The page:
Fryling then goes on to explain the various aspects of the Enneagram–the three triads of heart, head, and gut, how we might begin to identify our home space, and how our “wings” and “arrows” add to our self-understanding. Having read a number of Enneagram book, Fryling’s explanations of these aspects were among the clearest I’ve encountered, no doubt resulting from the many workshops the author has led on this material. In particular, I found her counsel for identifying our “home space,” often just assumed, or reduced to a questionnaire, particularly helpful:

“As happy as inventories might be to tell you your number, most of them require a good deal of self-awareness, something our false self does not want us to have. I’d like to suggest that instead of turning to inventories, you spend some time in quiet reflection, thinking about yourself and what you’ve learned about the Enneagram. Look for places where you already see yourself. Notice where there are clusters of truth about who you are. Be patient with the process. In fact, you might consider this ‘dating the Enneagram.’ You do not need to ‘marry’ the first space you think might work for you. Try it on. Live with it for a while. But let go of it if it doesn’t fit. Remember that the Enneagram is supposed to reflect who you are, not dictate who you are” (p. 98).

She also advises sharing descriptions of the different spaces with those who know us well to get their insights, discuss what makes sense and what seems confusing.

Her concluding chapters explore the Enneagram through the lens of the biblical account of creation, fall, and redemption. Then she goes a step deeper and explores the issue of our compulsions, the addictions inherent in each type, and how these drive us to the truth of scripture and the grace of God. Facing our need leads us to the hope of transformation through God’s grace, which often comes through suffering, silence, and surrender. She invites us into practices of engaging scripture that deepen this transformative process.

The strengths of this book are not only the clear explanations of the different aspects of the Enneagram, but the thoughtful Christian perspective that transforms this from a self-help tool where we try to “accentuate the positive and eliminate the negative” to a formational resource leading us into a deeper experience of the grace of God in our lives. This book invites an unhurried process of discovering something more of an answer to Alice’s question (“Who in the world am I?”) for the reader who will take the time to work through its chapters, reflection questions, and meditations.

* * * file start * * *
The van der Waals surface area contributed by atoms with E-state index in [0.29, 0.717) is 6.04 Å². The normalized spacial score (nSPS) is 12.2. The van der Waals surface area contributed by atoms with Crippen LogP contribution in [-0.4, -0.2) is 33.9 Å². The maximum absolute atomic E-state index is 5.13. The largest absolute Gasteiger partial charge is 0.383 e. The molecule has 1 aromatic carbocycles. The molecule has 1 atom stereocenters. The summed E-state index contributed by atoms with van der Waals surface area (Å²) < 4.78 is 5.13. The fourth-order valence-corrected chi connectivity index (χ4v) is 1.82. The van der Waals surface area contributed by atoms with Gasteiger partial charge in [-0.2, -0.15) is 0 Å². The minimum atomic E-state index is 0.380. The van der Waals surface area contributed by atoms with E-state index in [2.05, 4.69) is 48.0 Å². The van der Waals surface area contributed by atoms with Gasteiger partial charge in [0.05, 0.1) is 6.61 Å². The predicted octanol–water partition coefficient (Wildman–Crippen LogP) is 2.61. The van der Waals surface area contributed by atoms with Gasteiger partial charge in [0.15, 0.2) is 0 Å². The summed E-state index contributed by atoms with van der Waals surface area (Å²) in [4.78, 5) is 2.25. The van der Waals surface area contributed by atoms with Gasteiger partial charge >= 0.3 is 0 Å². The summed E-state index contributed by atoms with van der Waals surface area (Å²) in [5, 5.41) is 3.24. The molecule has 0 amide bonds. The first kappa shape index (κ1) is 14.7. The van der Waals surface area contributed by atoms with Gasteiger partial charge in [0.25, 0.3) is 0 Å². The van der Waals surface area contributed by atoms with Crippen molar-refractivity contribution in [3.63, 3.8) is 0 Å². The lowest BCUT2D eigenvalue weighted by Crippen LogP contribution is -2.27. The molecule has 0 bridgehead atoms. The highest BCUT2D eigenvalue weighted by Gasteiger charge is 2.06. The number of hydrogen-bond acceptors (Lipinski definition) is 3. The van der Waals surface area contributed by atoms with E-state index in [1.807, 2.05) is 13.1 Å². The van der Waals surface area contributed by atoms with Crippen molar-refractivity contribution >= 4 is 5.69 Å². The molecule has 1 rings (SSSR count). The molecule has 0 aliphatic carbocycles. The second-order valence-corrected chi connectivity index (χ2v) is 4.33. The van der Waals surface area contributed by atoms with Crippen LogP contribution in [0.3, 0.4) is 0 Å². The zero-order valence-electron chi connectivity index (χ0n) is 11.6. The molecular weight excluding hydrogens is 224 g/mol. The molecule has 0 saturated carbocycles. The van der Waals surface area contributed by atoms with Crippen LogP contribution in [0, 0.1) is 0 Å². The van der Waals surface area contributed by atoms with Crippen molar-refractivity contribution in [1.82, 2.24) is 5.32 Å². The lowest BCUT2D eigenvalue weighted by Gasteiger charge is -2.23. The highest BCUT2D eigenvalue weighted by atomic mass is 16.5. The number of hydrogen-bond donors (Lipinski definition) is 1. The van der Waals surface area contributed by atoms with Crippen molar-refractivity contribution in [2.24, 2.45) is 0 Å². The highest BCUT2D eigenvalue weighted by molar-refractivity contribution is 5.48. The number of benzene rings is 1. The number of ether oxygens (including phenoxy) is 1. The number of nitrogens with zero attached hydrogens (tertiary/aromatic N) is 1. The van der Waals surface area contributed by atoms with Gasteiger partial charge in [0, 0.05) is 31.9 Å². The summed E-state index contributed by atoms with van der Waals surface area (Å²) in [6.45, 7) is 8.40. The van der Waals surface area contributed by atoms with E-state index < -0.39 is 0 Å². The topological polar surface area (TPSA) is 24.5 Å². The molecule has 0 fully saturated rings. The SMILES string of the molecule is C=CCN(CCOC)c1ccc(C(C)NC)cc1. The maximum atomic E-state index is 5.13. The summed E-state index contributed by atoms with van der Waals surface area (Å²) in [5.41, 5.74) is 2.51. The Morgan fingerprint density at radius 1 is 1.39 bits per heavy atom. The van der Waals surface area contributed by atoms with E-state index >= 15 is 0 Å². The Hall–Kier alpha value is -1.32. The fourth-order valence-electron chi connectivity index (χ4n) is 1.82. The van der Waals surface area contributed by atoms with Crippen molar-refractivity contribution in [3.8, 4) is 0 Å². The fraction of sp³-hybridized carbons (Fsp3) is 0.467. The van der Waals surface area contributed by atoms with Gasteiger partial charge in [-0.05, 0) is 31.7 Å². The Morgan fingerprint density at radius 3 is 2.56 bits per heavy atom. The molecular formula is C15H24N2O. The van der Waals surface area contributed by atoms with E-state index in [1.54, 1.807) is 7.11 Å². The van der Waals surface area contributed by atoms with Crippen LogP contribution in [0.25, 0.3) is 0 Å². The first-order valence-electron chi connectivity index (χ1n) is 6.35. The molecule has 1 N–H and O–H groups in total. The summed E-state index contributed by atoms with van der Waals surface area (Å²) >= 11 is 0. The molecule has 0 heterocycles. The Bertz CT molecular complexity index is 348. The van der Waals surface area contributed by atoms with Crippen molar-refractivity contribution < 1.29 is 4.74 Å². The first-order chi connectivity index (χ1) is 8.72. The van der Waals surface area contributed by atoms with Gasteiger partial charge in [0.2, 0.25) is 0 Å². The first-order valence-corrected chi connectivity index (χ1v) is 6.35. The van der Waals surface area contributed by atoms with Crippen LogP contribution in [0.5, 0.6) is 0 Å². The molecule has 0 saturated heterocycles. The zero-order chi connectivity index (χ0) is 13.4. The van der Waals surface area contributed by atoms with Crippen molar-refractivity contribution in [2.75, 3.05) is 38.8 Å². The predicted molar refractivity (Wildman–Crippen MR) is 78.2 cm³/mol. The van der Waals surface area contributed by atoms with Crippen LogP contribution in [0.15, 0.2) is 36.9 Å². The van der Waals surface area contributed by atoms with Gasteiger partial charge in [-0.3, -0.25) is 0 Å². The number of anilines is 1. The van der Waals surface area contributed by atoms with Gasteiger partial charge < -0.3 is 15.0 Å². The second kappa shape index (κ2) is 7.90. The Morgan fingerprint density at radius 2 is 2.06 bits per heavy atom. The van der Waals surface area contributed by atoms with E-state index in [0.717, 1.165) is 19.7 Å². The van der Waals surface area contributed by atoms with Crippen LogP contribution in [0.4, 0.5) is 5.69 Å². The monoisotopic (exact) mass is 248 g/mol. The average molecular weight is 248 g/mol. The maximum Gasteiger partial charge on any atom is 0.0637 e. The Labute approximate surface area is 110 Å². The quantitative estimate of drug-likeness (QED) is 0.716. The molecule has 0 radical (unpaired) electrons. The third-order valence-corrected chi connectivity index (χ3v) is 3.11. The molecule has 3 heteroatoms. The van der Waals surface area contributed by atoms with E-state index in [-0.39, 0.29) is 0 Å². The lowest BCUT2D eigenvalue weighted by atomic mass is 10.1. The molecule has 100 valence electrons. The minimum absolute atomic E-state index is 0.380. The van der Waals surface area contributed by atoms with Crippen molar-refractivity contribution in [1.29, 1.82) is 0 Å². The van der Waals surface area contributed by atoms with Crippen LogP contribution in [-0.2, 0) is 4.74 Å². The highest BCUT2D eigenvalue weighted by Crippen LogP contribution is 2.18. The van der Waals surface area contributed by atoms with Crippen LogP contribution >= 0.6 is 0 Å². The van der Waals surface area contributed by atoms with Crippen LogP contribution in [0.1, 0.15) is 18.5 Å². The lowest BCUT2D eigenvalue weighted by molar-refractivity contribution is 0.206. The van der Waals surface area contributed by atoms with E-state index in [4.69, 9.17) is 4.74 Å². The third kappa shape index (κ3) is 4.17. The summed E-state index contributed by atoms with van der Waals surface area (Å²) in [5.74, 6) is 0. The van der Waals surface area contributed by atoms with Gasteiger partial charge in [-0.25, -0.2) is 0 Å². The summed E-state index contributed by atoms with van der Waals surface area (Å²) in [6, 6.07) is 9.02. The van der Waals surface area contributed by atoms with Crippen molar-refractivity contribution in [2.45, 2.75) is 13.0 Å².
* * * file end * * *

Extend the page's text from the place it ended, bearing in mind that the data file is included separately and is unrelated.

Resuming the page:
Review: The Cloud of Unknowing

The Cloud of Unknowing

The Cloud of Unknowing, Anonymous (translated by Carmen Acevedo Butcher). Boulder: Shambala Publications, 2018.

Summary: A classic on contemplative prayer in a new modern translation.

The Cloud of Unknowing is perhaps one of the greatest works on contemplative prayer. We don’t know the author but it was written in the 14th century in Middle English. This edition is a re-publication of a 2009 translation by Carmen Acevedo Butcher in an inexpensive paperback format.

It seems that many of the spiritual classics we read come to us in stuffy, Victorian English. Butcher’s translation strives for a simplicity and informality of conversation between a spiritual director and a directee, and this is one of the most winsome aspects of this work.

To give you both a sense of the work and the significance of the title, here is a brief passage in which the author describes the experience of beginning to contemplate:

The first time you practice contemplation, you’ll only experience a darkness, like a cloud of unknowing. You won’t know what this is. You’ll only know that in your will you feel a simple reaching out to God. You must also know that this darkness and this cloud will always be between you and your God, whatever you do. They will always keep you from seeing him clearly by the light of understanding in your intellect and will block you from feeling him fully in the sweetness of love in your emotions. So be sure to make your home in the darkness.”

One of the critical themes running through the work, true to the apophatic tradition out of which it comes, is that God cannot be known with our minds but only in our love–“we can’t think our way to God.” Contemplation is best pursued according to this author by simple reflection on a single word–“sin” and “God” are the two commended to us. He discourages trying to attain an experience of God through the senses, and encourages dismissing both our thoughts and feelings into a “cloud of forgetting.”